Do you know what expenses you can be reimbursed for? What about how much you can spend on each meal? What happens if there’s an emergency while you’re on the road? Read up on your organization’s travel policy for the answers to these important questions.
- Hang up your clothes immediately
Nothing looks less professional than a wrinkled outfit. Make sure to hang up your clothes ASAP upon arrival. If they’re still a little wrinkly when it’s almost time to get dressed, hotels will usually offer an iron and ironing board. If you’re short on time, hang the clothes in the bathroom while you shower and let the steam do its magic.
- Look up fun things to do in your destination
Every city or town has a variety of local hot spots, weekend events, or odd claims to fame. Figure out what your current destination has to offer, and suggest the idea to your coworkers as a fun way to fill gaps in the evenings.
- Have your company credit card info on hand
You might need it at the hotel or to treat clients to meals. And it’s much easier for everyone if you use a company card right off the bat rather than pay for expenses out of pocket and have to be reimbursed later.
- Hold onto your receipts
Your company will likely reimburse you for most of your expenses while on the road, so make sure to ask for and keep your receipts to track and report your spending. Make sure your expenses stay in line with your company’s per diem rates for meals, transportation, and lodging. Better yet, find an expense management provider that allows you to use digital receipts and upload them as you go.
- Have a positive attitude
A smile goes a long way, especially when your team is working long days on the road. Keeping a positive attitude will not only make the corporate travel experience more enjoyable for you, but it will also encourage others to ditch their Negative Nancy tendencies as well.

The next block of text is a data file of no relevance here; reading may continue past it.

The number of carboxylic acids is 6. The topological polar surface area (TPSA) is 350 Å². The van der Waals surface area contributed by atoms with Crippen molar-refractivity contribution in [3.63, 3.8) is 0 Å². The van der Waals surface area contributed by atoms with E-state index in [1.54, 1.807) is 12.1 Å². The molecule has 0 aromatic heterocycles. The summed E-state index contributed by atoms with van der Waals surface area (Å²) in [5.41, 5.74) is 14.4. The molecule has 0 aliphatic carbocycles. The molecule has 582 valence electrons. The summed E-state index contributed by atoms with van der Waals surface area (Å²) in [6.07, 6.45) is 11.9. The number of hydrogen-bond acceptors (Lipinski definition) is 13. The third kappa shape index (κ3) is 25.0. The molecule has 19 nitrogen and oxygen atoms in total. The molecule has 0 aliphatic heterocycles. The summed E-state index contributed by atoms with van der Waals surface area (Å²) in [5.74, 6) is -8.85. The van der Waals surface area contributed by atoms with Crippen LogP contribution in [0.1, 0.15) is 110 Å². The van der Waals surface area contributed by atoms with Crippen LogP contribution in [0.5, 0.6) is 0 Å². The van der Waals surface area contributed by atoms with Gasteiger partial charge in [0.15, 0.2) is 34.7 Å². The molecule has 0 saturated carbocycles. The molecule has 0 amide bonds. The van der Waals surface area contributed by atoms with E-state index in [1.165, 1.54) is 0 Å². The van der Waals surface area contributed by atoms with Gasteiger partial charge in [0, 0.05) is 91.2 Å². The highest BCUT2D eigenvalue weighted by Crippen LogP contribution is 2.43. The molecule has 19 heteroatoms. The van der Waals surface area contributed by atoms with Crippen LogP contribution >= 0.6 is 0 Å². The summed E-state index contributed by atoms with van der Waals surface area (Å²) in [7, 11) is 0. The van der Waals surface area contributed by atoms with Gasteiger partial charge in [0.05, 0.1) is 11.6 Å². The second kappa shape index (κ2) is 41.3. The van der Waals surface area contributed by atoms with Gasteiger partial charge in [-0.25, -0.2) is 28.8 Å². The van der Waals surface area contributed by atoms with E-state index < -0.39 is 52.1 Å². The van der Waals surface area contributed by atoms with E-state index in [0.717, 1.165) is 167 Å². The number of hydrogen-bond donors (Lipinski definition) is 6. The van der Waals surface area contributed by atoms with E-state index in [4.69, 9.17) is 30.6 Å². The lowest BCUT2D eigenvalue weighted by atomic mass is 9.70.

With most of your attention on client meetings and closing deals, the last thing you want to think about is lugging around a massive suitcase. Stick to the basics and pack efficiently. Only bringing a carryon bag can also be a saving grace in the case of flight changes or delays.
- Go straight into a meeting from a red eye
This is especially true if comfy chairs are involved. It’s impossible to be our best selves coming off of an overnight flight, so make sure to block out some time to rest and get refreshed before you go into a meeting.
- Book flights or reserve hotels last minute
Last minute booking will likely guarantee you a back row middle seat and a tiny grungy hotel room 45 minutes from where your meetings are being held. Prepare ahead of time to make sure you can find a reasonably priced flight at a time most convenient for you and a hotel as close as to your meeting locations as possible.
- Take a leisure trip before your business trip
If you want to combine your business trips with leisure, it’s probably best to take on your relaxing vacation after the work is done. If you hit the beach before your work trip, your zen mode has a guaranteed expiration date.
- Drink too much
Especially on your first business trip, you don’t want to earn the reputation as the wild one. Know your limits and stick to them. No one needs to see that side of you while at work.
- Be a Debbie Downer
See: Do have a positive attitude. No one wants to work with a grouch. And really no one wants to be stuck next to a grouch on an airplane for hours. Leave the drama at home.
Most of all, just focus on the work at hand. That's why you're there after all!